Romance begins early in life. Case in point: my grandson gives me a daily, person-by-person account of who in his kindergarten class is in love with whom. His definition of a healthy romantic relationship is: “She’s nice to me all the time and I’m nice to her all the time.” I have to admit that’s a pretty good place to start.
The love poems known as Song of Songs in the Bible are attributed to King Solomon. In the context of six songs, a man and a woman pour out their passions for one another. The poems explore the joys and challenges of romantic relationships from the heady fervor of a first kiss to the deep-seated conclusion of matured love. The thing is, children do not typically learn about love from poems. They learn about love by observation.
Children are subjected to the flawed secular portrayal of romance. But they also see the way adult family members demonstrate love for one another. Be aware, your romance is showing. The things you do are more telling than the words you use. Let them see you work through personal differences and face challenges together.
Teach them about romance by letting them see you holding hands and holding embraces. Show consistency in the way you interact with one another and with them. Welcome them into the circle of a family hug. It gives them a sense of stability. And remind children that they are genuinely worthy of love. This gives a true picture of God’s plan for romance.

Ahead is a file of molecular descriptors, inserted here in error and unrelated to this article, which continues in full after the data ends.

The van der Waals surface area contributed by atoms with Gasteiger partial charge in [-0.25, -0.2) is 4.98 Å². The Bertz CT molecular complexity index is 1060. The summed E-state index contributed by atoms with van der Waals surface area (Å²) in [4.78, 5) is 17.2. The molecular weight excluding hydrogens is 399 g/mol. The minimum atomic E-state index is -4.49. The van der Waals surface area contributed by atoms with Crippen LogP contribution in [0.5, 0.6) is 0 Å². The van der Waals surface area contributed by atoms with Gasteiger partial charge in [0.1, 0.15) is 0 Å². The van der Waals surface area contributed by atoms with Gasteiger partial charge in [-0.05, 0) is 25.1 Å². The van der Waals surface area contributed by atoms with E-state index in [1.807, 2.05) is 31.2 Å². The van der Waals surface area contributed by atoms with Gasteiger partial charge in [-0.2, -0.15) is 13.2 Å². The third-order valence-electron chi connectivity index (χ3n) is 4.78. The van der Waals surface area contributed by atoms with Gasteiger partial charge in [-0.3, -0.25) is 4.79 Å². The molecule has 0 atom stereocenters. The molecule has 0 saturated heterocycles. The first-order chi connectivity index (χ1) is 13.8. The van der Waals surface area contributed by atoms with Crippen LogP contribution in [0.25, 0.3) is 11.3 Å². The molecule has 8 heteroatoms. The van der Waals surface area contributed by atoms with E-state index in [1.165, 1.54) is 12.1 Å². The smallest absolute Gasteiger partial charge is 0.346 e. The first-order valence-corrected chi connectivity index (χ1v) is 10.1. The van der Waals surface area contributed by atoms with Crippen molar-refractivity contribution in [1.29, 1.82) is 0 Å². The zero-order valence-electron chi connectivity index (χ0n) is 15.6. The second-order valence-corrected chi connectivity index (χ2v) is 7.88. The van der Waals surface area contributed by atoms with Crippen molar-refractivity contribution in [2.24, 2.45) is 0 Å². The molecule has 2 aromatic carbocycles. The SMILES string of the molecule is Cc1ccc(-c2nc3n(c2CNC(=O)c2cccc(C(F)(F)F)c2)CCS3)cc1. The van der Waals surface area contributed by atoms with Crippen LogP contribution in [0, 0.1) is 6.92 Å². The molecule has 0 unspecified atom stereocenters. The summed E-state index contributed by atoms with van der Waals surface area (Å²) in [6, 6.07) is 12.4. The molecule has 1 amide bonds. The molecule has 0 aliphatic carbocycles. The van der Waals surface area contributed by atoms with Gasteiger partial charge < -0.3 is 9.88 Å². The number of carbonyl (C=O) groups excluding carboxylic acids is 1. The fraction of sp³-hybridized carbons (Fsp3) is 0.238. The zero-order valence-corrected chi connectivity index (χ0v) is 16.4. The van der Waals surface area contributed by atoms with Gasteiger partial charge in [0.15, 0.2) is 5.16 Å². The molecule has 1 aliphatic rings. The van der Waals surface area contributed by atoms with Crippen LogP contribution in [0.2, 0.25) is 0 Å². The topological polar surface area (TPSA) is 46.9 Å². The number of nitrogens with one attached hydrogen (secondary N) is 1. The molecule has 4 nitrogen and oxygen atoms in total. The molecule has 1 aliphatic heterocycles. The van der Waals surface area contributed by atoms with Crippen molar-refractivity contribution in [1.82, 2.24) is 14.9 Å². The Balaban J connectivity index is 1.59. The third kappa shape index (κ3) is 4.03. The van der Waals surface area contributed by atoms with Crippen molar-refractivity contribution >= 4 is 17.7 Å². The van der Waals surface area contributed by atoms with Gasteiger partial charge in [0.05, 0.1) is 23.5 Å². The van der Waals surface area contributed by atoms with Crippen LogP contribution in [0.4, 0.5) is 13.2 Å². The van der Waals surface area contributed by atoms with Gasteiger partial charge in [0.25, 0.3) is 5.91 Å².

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I was reminded last week that we all need to be taken care of from time to time. All the men in my family took turns dancing with the flu bug. My workout routine one day amounted to sprinting between the sick grandchild on the living room sofa and the equally sick husband propped up on our bed. Neither could muster enough energy to do anything beyond those things the flu makes one do.
Admittedly I’m not a doctor or a nurse. But during breaks between sprints, I consulted WebMD online and a wellness reference book we keep on hand for situations like this. I wanted to find out what I could do to help my guys regain a state of health. Thumbing through the pages seeking answers reminded me that our Great Physician has given us the most useful health reference book of all time. It’s called the Bible.
His reference book has answers for our every need, even the ones we don’t yet know we have. In Mark 2:17, Jesus said, “It is not the healthy who need a doctor, but the sick. I have not come to call the righteous, but sinners.” God understands our persistent need for healing. He knows we are incapable of helping ourselves without Him. And He generously provides the services of the ultimate caregiver, the Holy Spirit, who ministers to our spiritual welfare. What a refreshing thought!
Addendum: That old adage “what goes around comes around” proved to be true at our house. A few days after my nursing duties were performed, I was down for the count fighting my own battle with the flu. This time my husband was the one wearing a nurse’s cap.